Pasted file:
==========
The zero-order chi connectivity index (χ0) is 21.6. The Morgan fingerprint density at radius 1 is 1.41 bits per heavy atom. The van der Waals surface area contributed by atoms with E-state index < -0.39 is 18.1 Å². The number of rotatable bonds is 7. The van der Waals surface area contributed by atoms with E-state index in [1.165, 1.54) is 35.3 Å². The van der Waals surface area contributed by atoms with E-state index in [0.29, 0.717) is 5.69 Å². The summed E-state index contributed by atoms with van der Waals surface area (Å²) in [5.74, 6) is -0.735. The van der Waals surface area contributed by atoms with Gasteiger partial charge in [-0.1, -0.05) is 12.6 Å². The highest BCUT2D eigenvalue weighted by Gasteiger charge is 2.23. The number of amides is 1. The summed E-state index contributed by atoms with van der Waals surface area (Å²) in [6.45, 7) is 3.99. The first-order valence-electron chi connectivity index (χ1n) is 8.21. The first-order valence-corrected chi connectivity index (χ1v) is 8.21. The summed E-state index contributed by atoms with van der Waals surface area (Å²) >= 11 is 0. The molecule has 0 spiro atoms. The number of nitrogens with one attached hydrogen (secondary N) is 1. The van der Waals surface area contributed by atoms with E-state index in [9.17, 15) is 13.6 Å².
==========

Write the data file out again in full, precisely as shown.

The zero-order chi connectivity index (χ0) is 21.6. The Morgan fingerprint density at radius 1 is 1.41 bits per heavy atom. The van der Waals surface area contributed by atoms with E-state index < -0.39 is 18.1 Å². The number of rotatable bonds is 7. The van der Waals surface area contributed by atoms with E-state index in [1.165, 1.54) is 35.3 Å². The van der Waals surface area contributed by atoms with E-state index in [0.29, 0.717) is 5.69 Å². The summed E-state index contributed by atoms with van der Waals surface area (Å²) in [5.74, 6) is -0.735. The van der Waals surface area contributed by atoms with Gasteiger partial charge in [-0.1, -0.05) is 12.6 Å². The highest BCUT2D eigenvalue weighted by Gasteiger charge is 2.23. The number of amides is 1. The summed E-state index contributed by atoms with van der Waals surface area (Å²) in [6.45, 7) is 3.99. The first-order valence-electron chi connectivity index (χ1n) is 8.21. The first-order valence-corrected chi connectivity index (χ1v) is 8.21. The summed E-state index contributed by atoms with van der Waals surface area (Å²) >= 11 is 0. The molecule has 0 spiro atoms. The number of nitrogens with one attached hydrogen (secondary N) is 1. The van der Waals surface area contributed by atoms with E-state index in [9.17, 15) is 13.6 Å².